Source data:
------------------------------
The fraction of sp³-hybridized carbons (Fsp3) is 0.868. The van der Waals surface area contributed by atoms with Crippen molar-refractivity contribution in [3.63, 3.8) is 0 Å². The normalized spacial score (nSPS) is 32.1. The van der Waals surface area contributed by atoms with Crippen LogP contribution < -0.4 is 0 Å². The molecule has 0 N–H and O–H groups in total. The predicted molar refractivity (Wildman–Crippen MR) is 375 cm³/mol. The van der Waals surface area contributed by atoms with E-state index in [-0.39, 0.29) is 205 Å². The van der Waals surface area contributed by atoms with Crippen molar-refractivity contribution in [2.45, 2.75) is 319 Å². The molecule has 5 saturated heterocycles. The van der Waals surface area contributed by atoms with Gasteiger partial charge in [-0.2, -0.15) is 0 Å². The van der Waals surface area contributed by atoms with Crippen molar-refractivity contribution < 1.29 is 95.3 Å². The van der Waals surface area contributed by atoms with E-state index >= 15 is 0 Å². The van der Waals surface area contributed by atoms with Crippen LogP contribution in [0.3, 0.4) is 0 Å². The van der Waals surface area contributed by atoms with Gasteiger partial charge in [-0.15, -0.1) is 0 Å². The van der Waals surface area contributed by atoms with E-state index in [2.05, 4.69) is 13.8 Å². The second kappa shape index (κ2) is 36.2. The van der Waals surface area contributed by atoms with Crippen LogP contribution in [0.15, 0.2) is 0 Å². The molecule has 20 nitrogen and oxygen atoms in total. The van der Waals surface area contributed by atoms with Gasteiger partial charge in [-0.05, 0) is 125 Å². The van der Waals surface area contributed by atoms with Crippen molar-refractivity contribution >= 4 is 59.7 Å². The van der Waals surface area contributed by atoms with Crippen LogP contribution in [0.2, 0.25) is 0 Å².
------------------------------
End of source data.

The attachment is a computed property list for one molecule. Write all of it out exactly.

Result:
The fraction of sp³-hybridized carbons (Fsp3) is 0.868. The van der Waals surface area contributed by atoms with Crippen molar-refractivity contribution in [3.63, 3.8) is 0 Å². The normalized spacial score (nSPS) is 32.1. The van der Waals surface area contributed by atoms with Crippen LogP contribution < -0.4 is 0 Å². The molecule has 0 N–H and O–H groups in total. The predicted molar refractivity (Wildman–Crippen MR) is 375 cm³/mol. The van der Waals surface area contributed by atoms with E-state index in [-0.39, 0.29) is 205 Å². The van der Waals surface area contributed by atoms with Crippen molar-refractivity contribution in [2.45, 2.75) is 319 Å². The molecule has 5 saturated heterocycles. The van der Waals surface area contributed by atoms with Gasteiger partial charge in [-0.2, -0.15) is 0 Å². The van der Waals surface area contributed by atoms with Crippen molar-refractivity contribution < 1.29 is 95.3 Å². The van der Waals surface area contributed by atoms with E-state index >= 15 is 0 Å². The van der Waals surface area contributed by atoms with Crippen LogP contribution in [0.3, 0.4) is 0 Å². The van der Waals surface area contributed by atoms with Gasteiger partial charge in [-0.15, -0.1) is 0 Å². The van der Waals surface area contributed by atoms with E-state index in [2.05, 4.69) is 13.8 Å². The second kappa shape index (κ2) is 36.2. The van der Waals surface area contributed by atoms with Crippen LogP contribution in [0.15, 0.2) is 0 Å². The molecule has 20 nitrogen and oxygen atoms in total. The van der Waals surface area contributed by atoms with Gasteiger partial charge in [-0.05, 0) is 125 Å². The van der Waals surface area contributed by atoms with Crippen molar-refractivity contribution >= 4 is 59.7 Å². The van der Waals surface area contributed by atoms with Crippen LogP contribution in [0.2, 0.25) is 0 Å².